Vujisic S, Lepej SZ, Emedi I, Bauman R, Remenar A, Tiljak MK. Ovarian follicular concentration of IL-12, IL-15, IL-18 and p40 subunit of IL-12 and IL-23. Hum Reprod. 2006;21(10):2650–5.
Bianchi L, Gagliardi A, Campanella G, Landi C, Capaldo A, Carleo A, et al. A methodological and functional proteomic approach of human follicular fluid en route for oocyte quality evaluation. J Proteomic. 2013;90:61–76.
Conti M, Hsieh M, Zamah AM, Oh JS. Novel signaling mechanisms in the ovary during oocyte maturation and ovulation. Mol Cell Endocrinol. 2012;356(1–2):65–73.
Sobinoff AP, Sutherland JM, McLaughlin EA. Intracellular signalling during female gametogenesis. Mol Hum Reprod. 2013;19(5):265–78.
Kwintkiewicz J, Giudice LC. The interplay of insulin-like growth factors, gonadotropins, and endocrine disruptors in ovarian follicular development and function. Semin Reprod Med. 2009;27(1):43–51.
Horka P, Malickova K, Jarosova R, Janatkova I, Zima T, Kalousova M. Matrix metalloproteinases in serum and the follicular fluid of women treated by in vitro fertilization. J Assist Reprod Genet. 2012;29(11):1207–12.
Hayashi KG, Ushizawa K, Hosoe M, Takahashi T. Differential genome-wide gene expression profiling of bovine largest and second-largest follicles: identification of genes associated with growth of dominant follicles. Reprod Biol Endocrinol. 2010;8:11.
Shalev E, Goldman S, Ben-Shlomo I. The balance between MMP-9 and MMP-2 and their tissue inhibitor (TIMP)-1 in luteinized granulosa cells: comparison between women with PCOS and normal ovulatory women. Mol Hum Reprod. 2001;7(4):325–31.
Stilley JA, Sharpe-Timms KL. TIMP1 contributes to ovarian anomalies in both an MMP-dependent and -independent manner in a rat model. Biol Reprod. 2012;86(2):47.
Ruvolo G, Fattouh RR, Bosco L, Brucculeri AM, Cittadini E. New molecular markers for the evaluation of gamete quality. J Assist Reprod Genet. 2013;30(2):207–12.
Mellgren RL. A plasma membrane wound proteome: reversible externalization of intracellular proteins following reparable mechanical damage. J Biol Chem. 2010;285(47):36597–607.
Schenk S, Schoenhals GJ, de Souza G, Mann M. A high confidence, manually validated human blood plasma protein reference set. BMC Med Genomics. 2008;1:41.
Russell DL, Salustri A. Extracellular matrix of the cumulus-oocyte complex. Semin Reprod Med. 2006;24(4):217–27.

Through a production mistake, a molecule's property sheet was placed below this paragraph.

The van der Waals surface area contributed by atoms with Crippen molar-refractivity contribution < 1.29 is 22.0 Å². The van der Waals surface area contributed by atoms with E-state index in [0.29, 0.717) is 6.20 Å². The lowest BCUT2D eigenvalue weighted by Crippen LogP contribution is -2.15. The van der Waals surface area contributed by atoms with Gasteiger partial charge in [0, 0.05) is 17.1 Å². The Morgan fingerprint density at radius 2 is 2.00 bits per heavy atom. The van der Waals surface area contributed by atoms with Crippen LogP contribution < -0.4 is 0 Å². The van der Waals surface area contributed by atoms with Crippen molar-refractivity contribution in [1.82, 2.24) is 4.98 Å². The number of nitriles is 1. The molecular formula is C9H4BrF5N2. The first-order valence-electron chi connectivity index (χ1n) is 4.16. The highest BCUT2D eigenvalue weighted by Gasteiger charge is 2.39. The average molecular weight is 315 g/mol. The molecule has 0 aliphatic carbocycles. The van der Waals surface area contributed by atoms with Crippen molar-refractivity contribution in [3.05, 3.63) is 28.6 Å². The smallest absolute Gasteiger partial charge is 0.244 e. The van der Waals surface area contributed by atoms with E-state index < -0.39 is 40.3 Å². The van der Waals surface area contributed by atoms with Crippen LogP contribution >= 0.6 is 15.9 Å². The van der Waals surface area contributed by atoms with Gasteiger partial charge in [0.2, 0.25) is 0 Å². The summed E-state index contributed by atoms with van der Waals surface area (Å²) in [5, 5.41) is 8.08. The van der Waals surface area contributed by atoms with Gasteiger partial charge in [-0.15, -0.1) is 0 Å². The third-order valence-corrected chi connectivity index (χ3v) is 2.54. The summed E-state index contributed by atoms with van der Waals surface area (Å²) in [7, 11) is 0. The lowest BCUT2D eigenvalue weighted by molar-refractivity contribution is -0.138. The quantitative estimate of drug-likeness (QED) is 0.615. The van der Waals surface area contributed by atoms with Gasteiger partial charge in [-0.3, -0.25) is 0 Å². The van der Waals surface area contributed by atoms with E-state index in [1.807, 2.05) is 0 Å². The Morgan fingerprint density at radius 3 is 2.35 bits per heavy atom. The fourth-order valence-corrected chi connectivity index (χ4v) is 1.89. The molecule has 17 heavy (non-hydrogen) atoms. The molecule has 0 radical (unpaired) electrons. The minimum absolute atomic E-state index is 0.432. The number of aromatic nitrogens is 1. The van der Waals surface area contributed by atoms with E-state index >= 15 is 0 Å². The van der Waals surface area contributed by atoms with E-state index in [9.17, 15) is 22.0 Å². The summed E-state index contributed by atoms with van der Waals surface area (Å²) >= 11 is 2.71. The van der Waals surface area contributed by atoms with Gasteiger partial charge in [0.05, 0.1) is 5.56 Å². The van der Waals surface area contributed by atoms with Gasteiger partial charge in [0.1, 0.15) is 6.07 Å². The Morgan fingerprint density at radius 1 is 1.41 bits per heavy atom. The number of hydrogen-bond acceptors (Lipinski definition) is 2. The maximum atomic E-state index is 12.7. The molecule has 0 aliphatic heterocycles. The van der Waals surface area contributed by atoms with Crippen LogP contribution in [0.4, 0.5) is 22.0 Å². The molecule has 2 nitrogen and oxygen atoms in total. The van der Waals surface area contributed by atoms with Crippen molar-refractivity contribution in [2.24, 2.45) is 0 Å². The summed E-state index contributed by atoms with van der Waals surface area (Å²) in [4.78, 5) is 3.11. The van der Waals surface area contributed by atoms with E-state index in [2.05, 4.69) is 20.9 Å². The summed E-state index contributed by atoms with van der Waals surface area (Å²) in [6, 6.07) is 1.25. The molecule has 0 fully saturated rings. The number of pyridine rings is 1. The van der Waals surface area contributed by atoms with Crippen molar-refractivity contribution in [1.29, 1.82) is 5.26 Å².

Lee HC, Lee SW, Lee KW, Lee SW, Cha KY, Kim KH, et al. Identification of new proteins in follicular fluid from mature human follicles by direct sample rehydration method of two-dimensional polyacrylamide gel electrophoresis. J Korean Med Sci. 2005;20(3):456–60.
Anderson L, Hunter CL. Quantitative mass spectrometric multiple reaction monitoring assays for major plasma proteins. Mol Cell Proteomics. 2006;5(4):573–88.
Bisson N, James DA, Ivosev G, Tate SA, Bonner R, Taylor L, et al. Selected reaction monitoring mass spectrometry reveals the dynamics of signaling through the GRB2 adaptor. Nat Biotechnol. 2011;29(7):653–8.
Razavi M, Frick LE, LaMarr WA, Pope ME, Miller CA, Anderson NL, et al. High-throughput SISCAPA quantitation of peptides from human plasma digests by ultrafast, liquid chromatography-free mass spectrometry. J Proteome Res. 2012;11(12):5642–9.
Joseph C, Hunter MG, Sinclair KD, Robinson RS. The expression, regulation and function of secreted protein, acidic, cysteine-rich in the follicle-luteal transition. Reproduction. 2012;144(3):361–72.
Rasanen J, Girsen A, Lu X, Lapidus JA, Standley M, Reddy A, et al. Comprehensive maternal serum proteomic profiles of preclinical and clinical preeclampsia. J Proteome Res. 2010;9(8):4274–81.
Koks S, Velthut A, Sarapik A, Altmae S, Reinmaa E, Schalkwyk LC, et al. The differential transcriptome and ontology profiles of floating and cumulus granulosa cells in stimulated human antral follicles. Mol Hum Reprod. 2010;16(4):229–40.
Gosden RG. Oogenesis as a foundation for embryogenesis. Mol Cell Endocrinol. 2002;186(2):149–53.
Zuccotti M, Merico V, Cecconi S, Redi CA, Garagna S. What does it take to make a developmentally competent mammalian egg? Hum Reprod Update. 2011;17(4):525–40.
Akande AV, Asselin J, Keay SD, Cahill DJ, Muttukrishna S, Groome NP, et al. Inhibin A, inhibin B and activin A in follicular fluid of infertile women with tubal damage, unexplained infertility and emdometriosis. Am J Reprod Immunol. 2000;43(2):61–9.
Gentry PA, Plante L, Schroeder MO, LaMarre J, Young JE, Dodds WG. Human ovarian follicular fluid has functional systems for the generation and modulation of thrombin. Fertil Steril. 2000;73(4):848–54.
Jarkovska K, Kupcova Skalnikova H, Halada P, Hrabakova R, Moos J, Rezabek K, et al. Development of ovarian hyperstimulation syndrome: interrogation of key proteins and biological processes in human follicular fluid of women undergoing in vitro fertilization. Mol Hum Reprod. 2011;17(11):679–92.